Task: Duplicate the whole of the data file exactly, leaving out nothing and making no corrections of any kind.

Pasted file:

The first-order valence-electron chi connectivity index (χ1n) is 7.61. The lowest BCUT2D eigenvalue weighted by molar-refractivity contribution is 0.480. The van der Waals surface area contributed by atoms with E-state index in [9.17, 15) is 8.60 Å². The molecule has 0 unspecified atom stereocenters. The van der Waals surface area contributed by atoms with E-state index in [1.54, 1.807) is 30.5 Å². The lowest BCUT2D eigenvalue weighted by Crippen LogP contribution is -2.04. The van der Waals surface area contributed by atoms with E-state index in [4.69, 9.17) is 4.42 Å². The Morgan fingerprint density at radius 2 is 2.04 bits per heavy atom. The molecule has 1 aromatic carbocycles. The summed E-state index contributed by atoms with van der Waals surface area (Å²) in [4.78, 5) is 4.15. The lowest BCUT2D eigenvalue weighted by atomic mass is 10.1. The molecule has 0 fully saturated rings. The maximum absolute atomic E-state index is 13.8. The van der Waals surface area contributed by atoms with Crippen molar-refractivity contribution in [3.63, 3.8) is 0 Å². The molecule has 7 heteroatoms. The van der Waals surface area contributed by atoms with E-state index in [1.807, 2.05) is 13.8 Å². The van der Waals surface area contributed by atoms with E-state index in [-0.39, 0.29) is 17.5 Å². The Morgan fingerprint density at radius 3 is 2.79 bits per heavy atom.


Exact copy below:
The first-order valence-electron chi connectivity index (χ1n) is 7.61. The lowest BCUT2D eigenvalue weighted by molar-refractivity contribution is 0.480. The van der Waals surface area contributed by atoms with E-state index in [9.17, 15) is 8.60 Å². The molecule has 0 unspecified atom stereocenters. The van der Waals surface area contributed by atoms with E-state index in [1.54, 1.807) is 30.5 Å². The lowest BCUT2D eigenvalue weighted by Crippen LogP contribution is -2.04. The van der Waals surface area contributed by atoms with E-state index in [4.69, 9.17) is 4.42 Å². The Morgan fingerprint density at radius 2 is 2.04 bits per heavy atom. The molecule has 1 aromatic carbocycles. The summed E-state index contributed by atoms with van der Waals surface area (Å²) in [4.78, 5) is 4.15. The lowest BCUT2D eigenvalue weighted by atomic mass is 10.1. The molecule has 0 fully saturated rings. The maximum absolute atomic E-state index is 13.8. The van der Waals surface area contributed by atoms with Crippen molar-refractivity contribution in [3.63, 3.8) is 0 Å². The molecule has 7 heteroatoms. The van der Waals surface area contributed by atoms with E-state index in [1.807, 2.05) is 13.8 Å². The van der Waals surface area contributed by atoms with E-state index in [-0.39, 0.29) is 17.5 Å². The Morgan fingerprint density at radius 3 is 2.79 bits per heavy atom.